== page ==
>I read a verse the other day that stopped me in my tracks. It wasn’t so much that it was profound in and of itself, although it is a very powerful testimony of faithfulness and trust in our faithful God. What greatly stood out to me, though, was the relationship that was represented in this verse.
Many times in Israel’s history, God’s people were faced with overwhelming challenges. The patriarchs relied heavily on the help of the Lord. The children of Israel required divine intervention to not only escape from Egypt in the first place, but then to remain free once they departed. They needed Him to help them cross the Red Sea and then later to defeat the many armies of the pagan nations that stood between them and their inheritance. Sometimes the leaders of the Israelites had great trust in the Lord. Other times they were terrified and pleaded with the Lord for help. More often than not, their challenges were the direct result of their own sin and rejection of God, and they would come pleading in tears of sudden repentance, hoping that God would show mercy on them and come to their aid.
But the prayer of a certain king is one of the most profound prayers I’ve ever read. It is found in 2 Chronicles 14:11, and it goes like this…
“Lord, there is no one besides You to help in the battle between the powerful and those who have no strength; so help us, O Lord our God, for we trust in You, and in Your name have come against this multitude. O Lord, You are our God; let not man prevail against You.”
There are several things that stood out to me about this prayer. First, some background. The king who prayed this prayer was Asa, the great-grandson of Solomon. He, at this time, was whole-heartedly leading Judah to serve God. According to 14:6, there was peace in the land and no one was at war with him. So, up to this point he’d spent his time as king strengthening Judah and fortifying his kingdom against any enemies that might crop up. Sure enough, an enemy did finally appear. Zerah the Ethiopian amassed a huge army several times larger than Asa’s army and marched up to attack Asa.
Many times in Scripture, leaders seek the Lord before heading out to face their enemy. Asa didn’t do this. He just rounded up his army and headed out. It wasn’t that he was confident in his army. It was that he was confident in his God. He didn’t need to stop and approach the Lord in fear and trembling to beg Him to fight for His people. He knew God would! His relationship with the Lord was such that he was confident in the power and protection of his God.
Once Asa made it to the battle front and had drawn his army into battle formation, he prayed a simple prayer. There was no begging the Lord for help. There was a simple, “so help us, O Lord our God.” Pretty much it was an attitude that said, “This is your battle, God. We know we have to be here because You have created us as Your people, and when someone comes to attack us, we have to stand here in Your honor and in obedience to You. So, here we are. Now, we trust You to do what You have promised.” There is praise in the prayer. There is confidence in the prayer. There is a simple request for action.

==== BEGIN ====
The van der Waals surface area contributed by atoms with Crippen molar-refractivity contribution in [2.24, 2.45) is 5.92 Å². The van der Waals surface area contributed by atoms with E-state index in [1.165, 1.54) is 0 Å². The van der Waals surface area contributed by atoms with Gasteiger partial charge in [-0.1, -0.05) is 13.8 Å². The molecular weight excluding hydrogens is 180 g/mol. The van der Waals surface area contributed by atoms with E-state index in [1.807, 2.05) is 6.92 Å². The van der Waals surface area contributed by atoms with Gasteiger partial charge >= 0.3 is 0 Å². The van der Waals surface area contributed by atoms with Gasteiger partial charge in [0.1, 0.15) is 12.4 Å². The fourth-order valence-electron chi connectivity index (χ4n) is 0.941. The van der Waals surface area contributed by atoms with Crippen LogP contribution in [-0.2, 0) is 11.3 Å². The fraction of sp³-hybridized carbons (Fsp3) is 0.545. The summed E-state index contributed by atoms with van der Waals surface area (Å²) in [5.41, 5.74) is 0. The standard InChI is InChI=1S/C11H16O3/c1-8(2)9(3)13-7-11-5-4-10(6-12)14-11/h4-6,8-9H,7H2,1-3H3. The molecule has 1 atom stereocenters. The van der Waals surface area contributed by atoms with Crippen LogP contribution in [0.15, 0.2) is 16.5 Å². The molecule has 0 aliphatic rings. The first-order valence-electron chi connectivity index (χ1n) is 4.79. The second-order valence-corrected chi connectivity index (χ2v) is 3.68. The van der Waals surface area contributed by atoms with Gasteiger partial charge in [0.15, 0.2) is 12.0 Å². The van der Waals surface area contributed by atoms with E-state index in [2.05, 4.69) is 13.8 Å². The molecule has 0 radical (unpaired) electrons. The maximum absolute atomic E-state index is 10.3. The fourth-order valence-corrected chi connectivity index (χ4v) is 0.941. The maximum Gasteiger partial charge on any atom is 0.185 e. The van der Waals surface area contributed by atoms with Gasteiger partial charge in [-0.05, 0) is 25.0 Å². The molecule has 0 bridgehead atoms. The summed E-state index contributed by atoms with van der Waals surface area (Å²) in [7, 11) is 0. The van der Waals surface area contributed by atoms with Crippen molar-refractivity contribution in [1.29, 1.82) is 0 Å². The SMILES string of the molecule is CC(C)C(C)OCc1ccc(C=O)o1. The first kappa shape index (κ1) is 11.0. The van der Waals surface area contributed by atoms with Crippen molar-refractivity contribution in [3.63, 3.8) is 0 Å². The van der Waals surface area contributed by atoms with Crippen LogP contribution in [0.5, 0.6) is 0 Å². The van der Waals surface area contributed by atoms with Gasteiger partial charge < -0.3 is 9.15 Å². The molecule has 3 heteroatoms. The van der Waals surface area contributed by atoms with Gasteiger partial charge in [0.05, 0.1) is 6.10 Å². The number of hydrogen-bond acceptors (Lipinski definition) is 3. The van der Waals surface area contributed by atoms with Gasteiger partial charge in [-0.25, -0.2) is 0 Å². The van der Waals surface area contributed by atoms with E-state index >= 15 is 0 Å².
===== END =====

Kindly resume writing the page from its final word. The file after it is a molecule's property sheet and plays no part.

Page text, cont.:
What a way to seek the Lord’s hand of intervention! How many of us can be this bold and confident? I’m not saying we should have no fear. In a few more chapters we read of Jehoshaphat’s response to a similar attack by an enormous enemy force, and he’s downright scared! There’s nothing wrong with that, as long as we do the right thing with that fear – take it before the Lord, just as Jehoshaphat did as he stood before the Lord and prayed another beautiful prayer in the presence of the people of Judah. So, the absence of fear is not what stood out to me in Asa’s prayer.
What stood out to me was the evidence of a continual relationship. Asa didn’t have to pull away from the business of ruling his nation to get before God and say, “Oh, whatever shall I do?!” He had the type of relationship with the Lord that he knew what to do. His relationship with the Lord allowed him to be confident of the intervention that would take place at the appropriate time. He also had the kind of relationship that reminded him that he did need to publicly seek the Lord’s intervention so that the result would be public acknowledgement and praise of the Lord’s strength, not his own army’s.
We are so very often faced with huge armies of our own. They seem overwhelming. Do we have confidence in our Lord? Do we have a relationship with Him that allows us to move right into the challenge, knowing He will protect us and fight for us? Do we have a relationship with Him that allows us to hear His voice, even as we are in the midst of the tensions of our daily lives? I want to approach those challenges as Asa did, bold, confident, and assured of the presence of my God. After all, “the eyes of the Lord move to and fro throughout the earth that He may strongly support those whose heart is completely His. (2 Chron 16:9)